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Iranians mark 39th anniversary of Islamic revolution with a milder display of nationalism

Iranians mark 39th anniversary of Islamic revolution with a milder display of nationalism
Iranians attend a rally marking the 39th anniversary of the 1979 Islamic Revolution, in Tehran on Sunday, Feb. 11, 2018. (Vahid Salemi / AP)

In orchestrated rallies across the country, Iranians took to the streets Sunday to mark the 39th anniversary of the Islamic Revolution, a show of strength by the ruling theocracy in the wake of antigovernment protests last month.

Demonstrations in Tehran and hundreds of other cities and towns, according to state-run media, showed that the government could still mobilize supporters. Civil servants and high-schoolers, children and grandparents turned out to commemorate the overthrow in 1979 of a secular, pro-Western monarchy.

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This year's festivities in Tehran took place in a relaxed, carnival-like atmosphere, lacking some of the bombast of previous anniversaries. American and Israeli flags were burned and the state-run Fars news agency published photos of one mockup of a ballistic missile.

But otherwise the rally in Tehran was marked by street vendors selling toys and handing out cookies to children walking with their parents under mild sunshine.

When I was a kid, I was very poor. Now I have a decent life. Why should I be unhappy?


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Participants in the rally played down the recent wave of antigovernment demonstrations, which began in late December and spread to scores of cities nationwide. Thousands were arrested and at least 21 people died as demonstrators protested rising prices and official corruption, the most significant unrest to hit Iran in nearly a decade.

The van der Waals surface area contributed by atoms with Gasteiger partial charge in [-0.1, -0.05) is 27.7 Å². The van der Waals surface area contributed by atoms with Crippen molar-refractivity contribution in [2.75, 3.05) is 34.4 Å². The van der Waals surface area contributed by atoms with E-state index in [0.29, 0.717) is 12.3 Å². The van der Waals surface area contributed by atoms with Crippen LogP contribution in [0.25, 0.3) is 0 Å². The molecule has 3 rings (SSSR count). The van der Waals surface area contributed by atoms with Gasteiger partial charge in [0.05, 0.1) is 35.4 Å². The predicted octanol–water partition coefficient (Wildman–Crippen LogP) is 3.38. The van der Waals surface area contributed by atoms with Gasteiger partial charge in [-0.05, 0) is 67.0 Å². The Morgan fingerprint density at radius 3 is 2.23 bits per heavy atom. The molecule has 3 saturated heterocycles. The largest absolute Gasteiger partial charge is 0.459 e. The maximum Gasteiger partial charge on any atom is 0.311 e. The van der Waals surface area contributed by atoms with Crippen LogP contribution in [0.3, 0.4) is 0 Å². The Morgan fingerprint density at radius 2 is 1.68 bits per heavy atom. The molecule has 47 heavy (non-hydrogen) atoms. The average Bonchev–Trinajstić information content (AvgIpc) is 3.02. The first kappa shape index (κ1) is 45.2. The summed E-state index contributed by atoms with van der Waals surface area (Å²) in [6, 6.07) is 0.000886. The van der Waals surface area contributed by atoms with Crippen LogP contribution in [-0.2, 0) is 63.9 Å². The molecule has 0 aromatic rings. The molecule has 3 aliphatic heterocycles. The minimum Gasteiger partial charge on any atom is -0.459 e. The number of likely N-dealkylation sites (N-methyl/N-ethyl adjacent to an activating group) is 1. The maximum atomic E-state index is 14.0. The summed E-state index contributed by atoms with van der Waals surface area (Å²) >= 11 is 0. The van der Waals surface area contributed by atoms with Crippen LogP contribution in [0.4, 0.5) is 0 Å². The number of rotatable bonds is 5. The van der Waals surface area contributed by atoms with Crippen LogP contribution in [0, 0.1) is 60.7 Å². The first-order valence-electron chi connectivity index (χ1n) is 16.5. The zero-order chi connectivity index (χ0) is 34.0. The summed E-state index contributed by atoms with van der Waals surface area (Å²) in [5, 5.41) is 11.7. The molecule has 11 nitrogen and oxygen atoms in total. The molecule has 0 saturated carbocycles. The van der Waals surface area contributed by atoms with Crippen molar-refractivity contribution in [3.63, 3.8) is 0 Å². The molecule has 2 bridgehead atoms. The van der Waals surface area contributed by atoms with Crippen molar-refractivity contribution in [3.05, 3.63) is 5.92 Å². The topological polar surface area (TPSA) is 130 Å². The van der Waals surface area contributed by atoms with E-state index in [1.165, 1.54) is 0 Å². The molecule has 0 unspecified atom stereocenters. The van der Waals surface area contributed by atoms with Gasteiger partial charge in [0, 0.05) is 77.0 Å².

Yadollah Karimi, a 76-year-old sporting a white beard and walking with a cane, said he came out to celebrate the benefits of the revolution.

"The recent protesters were childish and simple; they have no idea what it was like before the revolution," Karimi said.

Bagher Ashiyani, a 54-year-old demonstrator, held a placard quoting Iran's supreme leader, Ayatollah Ali Khamenei, as saying: "In the 1970s we kicked America out from Iran; now we will kick America out of the region."

"When I was a kid, I was very poor. Now I have a decent life," he said. "Why should I be unhappy? Those who protested, they have economic problems but some thugs are misusing their anger to subvert the system."

Addressing a crowd in Tehran's central Azadi Square, President Hassan Rouhani called for all Iranians, from hardliners who support the conservative theocracy to reformists calling for greater political and social freedoms, to come together to support the revolution.

"I request that the 40th year of the revolution, the coming year, be the year of unity," Rouhani said.

He also said Iran would continue to adhere to its commitments in the 2015 nuclear agreement it signed with the United States and other world powers, striking a typically defiant tone toward President Trump, who has threatened to back out of the deal.

The rallies in Tehran, as in previous years, afforded a chance for peddlers to sell fruits, olive oil, shoes, sweaters and shirts. Hundreds of makeshift kiosks were set up where people dispensed goods and nutritional advice.

One man sipping a free cup of tea sat brooding on one main road where demonstrators had gathered. Giving his name only as Ali, he said he was unemployed and disenchanted with the ruling system. He had planned to come to the rallies to sell belts, but couldn't afford to purchase the inventory from a wholesaler.

"The revolution can't do anything for me," he said.

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Special correspondent Mostaghim reported from Tehran and Times staff writer Bengali from Mumbai, India.

Shashank Bengali covers Iran for The Times. Follow him on Twitter at @SBengali

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